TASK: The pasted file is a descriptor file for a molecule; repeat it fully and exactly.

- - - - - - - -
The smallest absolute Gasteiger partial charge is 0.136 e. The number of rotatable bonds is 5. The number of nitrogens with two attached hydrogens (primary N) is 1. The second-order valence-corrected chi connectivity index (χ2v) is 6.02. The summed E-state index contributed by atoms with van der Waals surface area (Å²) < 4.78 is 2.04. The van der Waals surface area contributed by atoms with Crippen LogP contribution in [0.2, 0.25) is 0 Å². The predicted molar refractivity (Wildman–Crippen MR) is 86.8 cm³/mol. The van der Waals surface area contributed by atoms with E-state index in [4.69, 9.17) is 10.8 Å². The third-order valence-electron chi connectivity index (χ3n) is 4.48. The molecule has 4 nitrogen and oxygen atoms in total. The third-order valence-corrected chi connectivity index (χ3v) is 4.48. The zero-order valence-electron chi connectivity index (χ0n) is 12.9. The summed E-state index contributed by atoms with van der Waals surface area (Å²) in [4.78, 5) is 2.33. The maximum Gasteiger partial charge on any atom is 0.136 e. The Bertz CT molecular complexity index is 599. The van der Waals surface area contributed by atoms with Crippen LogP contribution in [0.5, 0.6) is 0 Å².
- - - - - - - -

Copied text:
The smallest absolute Gasteiger partial charge is 0.136 e. The number of rotatable bonds is 5. The number of nitrogens with two attached hydrogens (primary N) is 1. The second-order valence-corrected chi connectivity index (χ2v) is 6.02. The summed E-state index contributed by atoms with van der Waals surface area (Å²) < 4.78 is 2.04. The van der Waals surface area contributed by atoms with Crippen LogP contribution in [0.2, 0.25) is 0 Å². The predicted molar refractivity (Wildman–Crippen MR) is 86.8 cm³/mol. The van der Waals surface area contributed by atoms with E-state index in [4.69, 9.17) is 10.8 Å². The third-order valence-electron chi connectivity index (χ3n) is 4.48. The molecule has 4 nitrogen and oxygen atoms in total. The third-order valence-corrected chi connectivity index (χ3v) is 4.48. The zero-order valence-electron chi connectivity index (χ0n) is 12.9. The summed E-state index contributed by atoms with van der Waals surface area (Å²) in [4.78, 5) is 2.33. The maximum Gasteiger partial charge on any atom is 0.136 e. The Bertz CT molecular complexity index is 599. The van der Waals surface area contributed by atoms with Crippen LogP contribution in [0.5, 0.6) is 0 Å².